Jmho . if you like the saddle i wish you success. Spot and stock on public land is a good ticket. Im never going to stop suggesting a light plaid shirt. Simple and does work for simple cam.
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ziplomacy

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Reply with quote  #14 
Shortdraw, thank you for the good info, I appreciate it.
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Osage Selfbow #55@28"
NM Baraga #50@28"
Pronghorn Takedown #42@28"
Ben Pearson Cougar #37@28"

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Deno

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Reply with quote  #15 
shortdraw

Chuck said it all. Welcome to the campfire!!   

Deno

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United Bowhunters of New Jersey
Traditional Archers of New Jersey TANJ

Howard Hill Wesley Special 70#
Howard Hill Big 5  65#
Jerry Hill Stalker Deluxe  60#
Jerry Hill Wildcat ll 50#


 

Northern New Jersey
longbowwally

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Reply with quote  #16 
I have had 4 different saddles over the years - treesuit, Guidos, Tethrd Mantis and a Aero Hunter Flex. 

I killed several deer out of the treesuit and Guidos with trad bows as long as 66".

The Aero Hunter Flex was the best saddle and most comfortable - discounting the Guidos because it is comfortable but bulkier and heavier than a 'normal' saddle.

I have sold all of my saddles and do not plan on buying another one - even though the saddle concept - 'on paper' - appeals to me and I wanted the saddle to work for me.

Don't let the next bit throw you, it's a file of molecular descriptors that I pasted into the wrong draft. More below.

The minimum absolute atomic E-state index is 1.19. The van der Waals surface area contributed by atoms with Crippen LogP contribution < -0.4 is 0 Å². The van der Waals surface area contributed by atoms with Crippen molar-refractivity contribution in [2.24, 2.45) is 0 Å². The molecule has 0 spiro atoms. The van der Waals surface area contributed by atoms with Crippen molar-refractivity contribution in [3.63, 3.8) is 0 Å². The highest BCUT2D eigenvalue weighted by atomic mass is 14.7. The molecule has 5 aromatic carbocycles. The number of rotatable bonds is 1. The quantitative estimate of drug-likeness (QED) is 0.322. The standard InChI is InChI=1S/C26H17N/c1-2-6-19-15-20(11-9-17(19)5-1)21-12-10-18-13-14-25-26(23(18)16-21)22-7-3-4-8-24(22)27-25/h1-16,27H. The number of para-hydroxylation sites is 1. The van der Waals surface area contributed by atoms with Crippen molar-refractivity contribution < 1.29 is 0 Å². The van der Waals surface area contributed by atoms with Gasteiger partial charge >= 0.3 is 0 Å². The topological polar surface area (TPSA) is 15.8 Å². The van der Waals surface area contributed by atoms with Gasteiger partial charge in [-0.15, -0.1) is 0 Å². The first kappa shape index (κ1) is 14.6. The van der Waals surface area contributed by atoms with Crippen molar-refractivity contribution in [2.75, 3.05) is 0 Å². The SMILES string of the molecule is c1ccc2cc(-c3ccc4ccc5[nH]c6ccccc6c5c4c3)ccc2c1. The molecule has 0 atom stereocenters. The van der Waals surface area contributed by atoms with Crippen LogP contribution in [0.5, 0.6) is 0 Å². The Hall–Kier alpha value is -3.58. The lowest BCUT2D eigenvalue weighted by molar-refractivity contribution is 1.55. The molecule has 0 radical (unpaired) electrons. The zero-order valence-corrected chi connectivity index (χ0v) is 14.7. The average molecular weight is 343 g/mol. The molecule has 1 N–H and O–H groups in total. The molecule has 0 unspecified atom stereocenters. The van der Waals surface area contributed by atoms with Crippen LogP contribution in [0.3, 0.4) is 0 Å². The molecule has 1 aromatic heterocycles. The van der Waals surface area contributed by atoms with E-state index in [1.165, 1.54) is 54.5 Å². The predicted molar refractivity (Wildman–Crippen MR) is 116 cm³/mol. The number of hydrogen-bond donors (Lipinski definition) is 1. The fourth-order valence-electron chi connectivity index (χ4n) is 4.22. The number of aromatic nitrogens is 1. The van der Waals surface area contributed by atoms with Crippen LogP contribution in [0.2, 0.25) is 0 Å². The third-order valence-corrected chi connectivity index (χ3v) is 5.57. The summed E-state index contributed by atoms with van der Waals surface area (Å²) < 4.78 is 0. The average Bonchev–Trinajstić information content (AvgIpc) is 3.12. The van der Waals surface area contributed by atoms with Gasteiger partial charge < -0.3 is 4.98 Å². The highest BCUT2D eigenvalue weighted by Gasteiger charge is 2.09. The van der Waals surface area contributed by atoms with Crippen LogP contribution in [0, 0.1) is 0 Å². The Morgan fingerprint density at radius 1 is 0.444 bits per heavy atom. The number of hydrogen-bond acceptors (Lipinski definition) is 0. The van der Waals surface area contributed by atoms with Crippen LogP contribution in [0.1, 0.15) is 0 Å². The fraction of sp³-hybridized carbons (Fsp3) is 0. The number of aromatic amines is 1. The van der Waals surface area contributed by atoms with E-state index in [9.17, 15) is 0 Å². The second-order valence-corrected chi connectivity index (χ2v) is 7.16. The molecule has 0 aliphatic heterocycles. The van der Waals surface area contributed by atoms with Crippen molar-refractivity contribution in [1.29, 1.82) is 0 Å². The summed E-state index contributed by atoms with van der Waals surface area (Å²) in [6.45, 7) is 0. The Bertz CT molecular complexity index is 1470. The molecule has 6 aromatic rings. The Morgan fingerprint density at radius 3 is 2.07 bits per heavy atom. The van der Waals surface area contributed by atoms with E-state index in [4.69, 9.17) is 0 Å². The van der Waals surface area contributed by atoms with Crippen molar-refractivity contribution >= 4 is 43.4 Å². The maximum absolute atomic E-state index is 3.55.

What I found is you still have to take a lot of stuff with you and the weight savings over a lightweight stand just isn't significant. You still need a way to climb the tree - and for me I also wanted a platform to stand on and have used the Tethrd Predator and the Out on a limb Podium - which are both great platforms. 

The lightest system I used was a LW hand climber top for a climber and platform with the saddle. That was a very compact combination and a pleasure to carry in the woods but climbing, for me, was pretty labor intensive and caused me to sweat and also I did not feel like it was as quiet a way to climb as a normal climber. 

It is not as easy to stay still in a saddle - which I feel is one of the most important things to successful hunting. The reason its hard to stay still is you will need to shift from time to time to be comfortable - more so than a regular stand - and also the nature of the beast makes you want to swing around a little to look around.

I thought having the tree in front of me would be a good thing, and it can be. But I found I like the tree behind me to help cover any movement I make from animals that come up behind me that I am not aware of - I got busted on occasion like this with the saddle.

Saddles have a 'cult like' following and I'm sure some will disagree with my opinions - but they are only my opinions based on my experiences....


hammerstone

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Reply with quote  #17 
I had the original Anderson tree treesling back in the 80s and killed a few deer with it until it
was stolen . started hunting from climbers for quite a few years but , missed the portability 
of the sling so i bought a couple of different ones these last few years . If you can do yourself 
a favor and try out a couple before you buy , as they seem to fit people differently and , one 
that pinches you will be miserable to hunt from .
Treehopper has brought back the original treesling " with improvements " . I highly recommend
it . It seems to be the lightest one out there.
 
Steve

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Reply with quote  #18 
Zip, I still have one of the "Anderson Tree Slings" that is basically new. I replaced the original one with this one and only used it once. Back 35yr ago I was a tree climber and was very comfortable with this set up. Prefer to keep my feet firmly planted on the ground these days. I'd be more than happy to let ya try it out for the season if you want. PM me if you want to give it a try.